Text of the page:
From: Byrne Hobart (firstname.lastname@example.org)
Date: Tue Aug 14 2007 - 11:34:49 MDT
> It is feeding your sensory inputs with data simulating the universe you
> experience. You don't know it is there because it has total control over
> thoughts. Does anyone else know? The question assumes that other people
I'm reduced to the "So what?" defense. If I can't interact with the entity,
and can't test a theory of the entity's existence, it's as real as Zeus.
How do you know? All we know is that the universe is consistent with a
> simulation. For example, AIXI theory predicts that if the universe is
> computable, then the algorithmically simplest models consistent with past
> observations will be the best predictors of future results, regardless of
> experiment. This is in agreement with our observation of Occam's Razor.
I'd need to know more about this theory to respond. Do you have a link? My
first question would be: how do you define algorithmic simplicity? It can't
be Kolmogorov Complexity, because the simplest algorithm will be the one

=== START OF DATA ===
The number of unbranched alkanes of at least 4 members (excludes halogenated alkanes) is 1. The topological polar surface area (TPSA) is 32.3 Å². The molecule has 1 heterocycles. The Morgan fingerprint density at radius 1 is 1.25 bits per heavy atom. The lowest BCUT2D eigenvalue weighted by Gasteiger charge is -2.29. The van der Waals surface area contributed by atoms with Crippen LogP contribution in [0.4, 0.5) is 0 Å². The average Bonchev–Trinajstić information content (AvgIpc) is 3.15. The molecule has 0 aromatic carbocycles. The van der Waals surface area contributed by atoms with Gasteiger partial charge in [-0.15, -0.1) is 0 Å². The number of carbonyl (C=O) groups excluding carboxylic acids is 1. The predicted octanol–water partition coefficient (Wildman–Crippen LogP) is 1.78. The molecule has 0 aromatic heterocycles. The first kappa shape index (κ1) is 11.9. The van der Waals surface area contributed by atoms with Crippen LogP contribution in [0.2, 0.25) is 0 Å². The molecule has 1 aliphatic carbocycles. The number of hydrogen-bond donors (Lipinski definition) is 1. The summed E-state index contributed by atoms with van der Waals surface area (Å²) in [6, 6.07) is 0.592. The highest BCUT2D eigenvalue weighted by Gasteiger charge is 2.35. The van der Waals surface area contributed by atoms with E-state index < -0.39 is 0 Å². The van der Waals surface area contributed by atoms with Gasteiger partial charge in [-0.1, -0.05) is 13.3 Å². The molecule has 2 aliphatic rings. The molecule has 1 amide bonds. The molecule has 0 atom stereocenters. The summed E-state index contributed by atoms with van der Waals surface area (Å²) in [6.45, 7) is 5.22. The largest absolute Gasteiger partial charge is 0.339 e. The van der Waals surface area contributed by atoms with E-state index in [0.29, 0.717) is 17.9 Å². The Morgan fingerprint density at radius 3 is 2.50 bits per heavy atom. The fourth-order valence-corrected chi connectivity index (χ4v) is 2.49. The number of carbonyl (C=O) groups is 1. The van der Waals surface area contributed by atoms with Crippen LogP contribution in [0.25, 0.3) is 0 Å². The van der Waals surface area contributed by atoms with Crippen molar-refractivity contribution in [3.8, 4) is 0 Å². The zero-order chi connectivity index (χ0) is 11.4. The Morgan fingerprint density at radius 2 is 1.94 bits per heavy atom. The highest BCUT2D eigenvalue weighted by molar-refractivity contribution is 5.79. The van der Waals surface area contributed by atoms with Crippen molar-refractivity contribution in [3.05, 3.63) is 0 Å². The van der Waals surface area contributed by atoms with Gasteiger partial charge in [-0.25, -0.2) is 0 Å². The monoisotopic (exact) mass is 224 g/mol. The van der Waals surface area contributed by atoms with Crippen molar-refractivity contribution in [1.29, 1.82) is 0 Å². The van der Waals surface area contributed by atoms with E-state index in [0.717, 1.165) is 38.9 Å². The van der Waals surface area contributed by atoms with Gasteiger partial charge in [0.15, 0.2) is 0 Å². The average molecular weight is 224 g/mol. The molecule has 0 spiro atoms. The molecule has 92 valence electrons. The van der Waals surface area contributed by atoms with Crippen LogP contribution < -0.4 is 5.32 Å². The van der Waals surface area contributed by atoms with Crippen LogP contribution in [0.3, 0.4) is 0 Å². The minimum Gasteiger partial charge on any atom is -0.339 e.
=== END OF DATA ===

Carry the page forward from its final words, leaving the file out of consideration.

that discards inputs and returns nil.
Suppose we create superhuman intelligence and upload? What would you want
> to do? You could live in any simulated universe you wanted, limited only
> its computing power. What would your universe be like? Would you choose
> remember that the singularity has already happened, or would you choose
> appearance of realism?
This is a good rephrasing of Nietzsche (or Groundhog Day
Assume you are a post-singularity entity living in a simulation: how does
this affect your behavior? If you'd act differently in that case -- why?
If I'm an upload-created sim, I'm here is a bit player, because I spend far
too much time doing relatively boring stuff. If the upload is running at
faster than real time, this amounts to saying that, after the Singularity,
some entity will spend a subjective millennium watching me clip my toenails.
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